Based on Ernst Lubitsch’s 1932 feature Broken Lullaby starring Lionel Barrymore and Phillips Holmes and itself based the stage play The Man I Killed by Maurice Rostand.
A spate of pregnancies in a post-war Polish convent, the result of Russian liberation from the German army, leads to the questioning of faith by many of the nuns. The arrival of the French Red Cross in the form of Mathilde Beaulieu (Lou de Laage – Breathe, Jappeloup) brings matters to a head.
Based on a true story, this authentic, quietly dignified telling, shot in the limited palette of a Polish winter, focuses primarily on the evolving friendship between Mathilde and Sister Maria (Agate Buzek – Redemption, The Reverse).
But the film, directed by Anne Fontaine (Coco Before Chanel, Gemma Bovary), would have been the stronger without the ‘three months later’ ending.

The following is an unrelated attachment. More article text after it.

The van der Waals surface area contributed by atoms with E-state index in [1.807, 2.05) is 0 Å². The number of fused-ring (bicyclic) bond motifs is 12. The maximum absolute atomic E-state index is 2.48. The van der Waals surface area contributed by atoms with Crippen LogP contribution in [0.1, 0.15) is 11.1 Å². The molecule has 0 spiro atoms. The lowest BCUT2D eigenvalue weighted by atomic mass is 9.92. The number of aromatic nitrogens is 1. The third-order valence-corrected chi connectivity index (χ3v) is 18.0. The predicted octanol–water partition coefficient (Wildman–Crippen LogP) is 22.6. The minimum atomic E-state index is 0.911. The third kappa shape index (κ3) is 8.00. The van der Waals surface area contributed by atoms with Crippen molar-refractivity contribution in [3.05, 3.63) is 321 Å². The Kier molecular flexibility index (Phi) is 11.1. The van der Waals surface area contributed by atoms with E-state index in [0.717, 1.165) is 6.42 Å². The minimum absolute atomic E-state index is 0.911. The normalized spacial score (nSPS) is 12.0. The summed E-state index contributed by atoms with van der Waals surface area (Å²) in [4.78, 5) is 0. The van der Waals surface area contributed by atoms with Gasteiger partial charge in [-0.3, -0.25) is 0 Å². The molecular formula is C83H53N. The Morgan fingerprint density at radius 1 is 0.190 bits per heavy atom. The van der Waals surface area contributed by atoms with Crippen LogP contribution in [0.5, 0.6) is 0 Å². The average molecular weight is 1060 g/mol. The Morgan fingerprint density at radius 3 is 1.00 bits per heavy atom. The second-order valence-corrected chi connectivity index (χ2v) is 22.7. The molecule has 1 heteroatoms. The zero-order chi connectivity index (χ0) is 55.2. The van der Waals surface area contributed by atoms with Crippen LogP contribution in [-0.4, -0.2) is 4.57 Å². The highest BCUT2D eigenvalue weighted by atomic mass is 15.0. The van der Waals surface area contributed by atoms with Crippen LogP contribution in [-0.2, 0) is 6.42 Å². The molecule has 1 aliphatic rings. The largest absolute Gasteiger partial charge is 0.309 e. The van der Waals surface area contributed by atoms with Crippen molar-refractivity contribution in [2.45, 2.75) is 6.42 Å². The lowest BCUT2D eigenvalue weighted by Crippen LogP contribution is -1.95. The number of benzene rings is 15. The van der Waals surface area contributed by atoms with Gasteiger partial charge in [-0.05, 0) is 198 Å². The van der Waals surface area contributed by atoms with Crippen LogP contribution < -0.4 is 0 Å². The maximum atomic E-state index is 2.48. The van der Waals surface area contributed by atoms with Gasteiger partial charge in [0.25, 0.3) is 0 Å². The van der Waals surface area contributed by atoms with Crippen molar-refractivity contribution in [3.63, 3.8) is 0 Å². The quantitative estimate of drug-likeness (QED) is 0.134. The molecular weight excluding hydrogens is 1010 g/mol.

As a spiritual medium, Maureen (Kristen Stewart – Twilight, Clouds of Sils Maria) refuses to leave Paris until her recently deceased twin brother gives her a sign. To help pay the rent, she takes on the role of personal shopper for high-profile super model, Kyra. Maureen finds herself embroiled in a little more than trips to Chanel and Cartier.
The latest from Olvier Assayas (Clouds of Sils Maria, Something in the Air) is measured yet something of a mess, unsure of where to position itself. Ghost story? Kitchen-sink drama (albeit in the fashion houses of Paris)? Rites of passage? Thriller? All take precedence at certain stages of the proceedings – ensuring Personal Shopper never gets boring but is far from satisfying.